Some months ago, I shared a post on LinkedIn regarding the continued emphasis on targeting the needs of different generations, with a particular emphasis on the rising millennial generation. This discussion concerned me then and continues to do so now.
Long before the focus on generational differences, there was a lot of energy and resources used to erase boundaries created by stereotyping and labeling. Yet, here we go doing it all over again, but now with generations. This leads me to ponder why we feel such a need to put people in boxes. In turn, this leads me to ask the question, “Which is more important, knowing an individual’s generation or knowing the individual as a person?”
While I do acknowledge that there can be benefits to recognizing and responding to generation trends and patterns as they appear, I have come to believe that the key to engaging and retaining quality team members is to value the individual person for what they bring to the team and the organization.
Interestingly I have found this to not only be true in the workplace, but also in the community, neighborhood and within my family. For example, my children do reflect some similar traits to others of their same generations and other traits that may reflect growing up in the same household. However, for the most part, there is not a repeater among them when you take the time to get to know them. As a parent, it quickly became clear that I needed to know, work with and lead my children on an individual, personal basis. It has become painfully clear that this is supremely true in the workplace as well. One of the greatest errors I have made as a leader was to repeatedly treat my team as a team rather than recognizing the need to first know them and engage them as individuals, who I then help bring together as a team. When we know and interact with individuals at this level, we increase our ability to tap into their capabilities, both individually and collectively, and release their full potential.
One of the dangers of treating people based upon an assumed generational or other stereotype(s) is that the assumption may be 100% inaccurate. As a result, the wrong approach is taken and the individual is not engaged in an effective way, and may even be pushed away by the sense that his/her leader doesn’t care enough to get know or treat him/her as a valued individual.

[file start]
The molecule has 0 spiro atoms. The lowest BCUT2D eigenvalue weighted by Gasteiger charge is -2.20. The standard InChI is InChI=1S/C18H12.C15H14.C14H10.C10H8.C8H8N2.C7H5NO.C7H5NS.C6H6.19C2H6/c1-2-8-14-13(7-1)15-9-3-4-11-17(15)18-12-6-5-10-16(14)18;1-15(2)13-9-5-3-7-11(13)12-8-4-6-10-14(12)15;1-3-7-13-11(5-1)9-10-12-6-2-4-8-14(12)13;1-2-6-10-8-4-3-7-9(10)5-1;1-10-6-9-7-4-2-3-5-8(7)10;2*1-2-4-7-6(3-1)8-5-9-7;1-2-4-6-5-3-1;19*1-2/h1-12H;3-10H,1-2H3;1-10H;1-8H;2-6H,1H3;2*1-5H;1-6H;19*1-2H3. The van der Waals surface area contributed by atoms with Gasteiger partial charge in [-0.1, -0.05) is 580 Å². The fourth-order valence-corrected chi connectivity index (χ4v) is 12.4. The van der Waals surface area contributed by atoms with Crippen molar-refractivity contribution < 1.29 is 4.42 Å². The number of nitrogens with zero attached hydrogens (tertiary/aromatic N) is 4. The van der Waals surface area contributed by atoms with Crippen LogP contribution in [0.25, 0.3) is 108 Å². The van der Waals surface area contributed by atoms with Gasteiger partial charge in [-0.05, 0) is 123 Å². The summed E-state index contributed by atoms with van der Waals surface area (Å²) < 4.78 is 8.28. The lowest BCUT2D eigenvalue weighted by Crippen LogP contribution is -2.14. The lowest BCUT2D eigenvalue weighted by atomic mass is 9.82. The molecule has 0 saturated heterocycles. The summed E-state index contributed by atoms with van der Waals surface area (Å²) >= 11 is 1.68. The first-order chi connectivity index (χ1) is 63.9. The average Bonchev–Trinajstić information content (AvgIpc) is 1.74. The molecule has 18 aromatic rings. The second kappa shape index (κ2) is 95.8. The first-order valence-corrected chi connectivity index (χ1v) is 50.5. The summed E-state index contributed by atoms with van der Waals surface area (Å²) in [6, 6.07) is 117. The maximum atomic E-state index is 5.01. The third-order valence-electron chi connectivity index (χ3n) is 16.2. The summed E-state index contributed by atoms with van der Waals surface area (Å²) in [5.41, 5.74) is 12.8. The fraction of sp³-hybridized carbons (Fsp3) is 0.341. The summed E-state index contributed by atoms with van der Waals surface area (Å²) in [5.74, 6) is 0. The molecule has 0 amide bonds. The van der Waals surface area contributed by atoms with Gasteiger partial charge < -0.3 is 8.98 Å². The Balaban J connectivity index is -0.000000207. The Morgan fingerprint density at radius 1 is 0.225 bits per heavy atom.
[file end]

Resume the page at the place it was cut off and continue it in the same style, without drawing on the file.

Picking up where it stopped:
Generational or other stereotyping is the exact opposite of what effective leadership demands.
As discovered and developed by Paul Hersey, Ph.D. and Ken Blanchard, Ph.D. in their theory of situational leadership, effective situational leadership requires that we get to know our people and lead them in their performance and development at the individual task or activity level. So, if effective leadership requires that we don’t even generalize or label the individual person, how can treating them as part of a generalized group of millions get us very far?
It is through engaging our employees, peers, customers and other stakeholders as independent individuals that we can form high-performing interdependent teams that achieve true synergy and high impact results. At England Logistics, we strive to know our people and communicate with them about their needs, aspirations, potential, current status and development opportunities. In doing so, we don’t need to focus on labels or stereotypes between groups or generations. We communicate as individuals and teams. We believe it works! What is your experience?
– Wayne Davis, VP of Talent Development
As a Talent Management/HR executive with over 20 years of talent and human resource management experience, I strive to deliver value generating services to internal and external clients. This has provided me with the ability to lead or influence people in developing solutions to achieve higher levels of measurable success. My professional interests are targeted toward helping clients achieve their optimum performance through people solutions.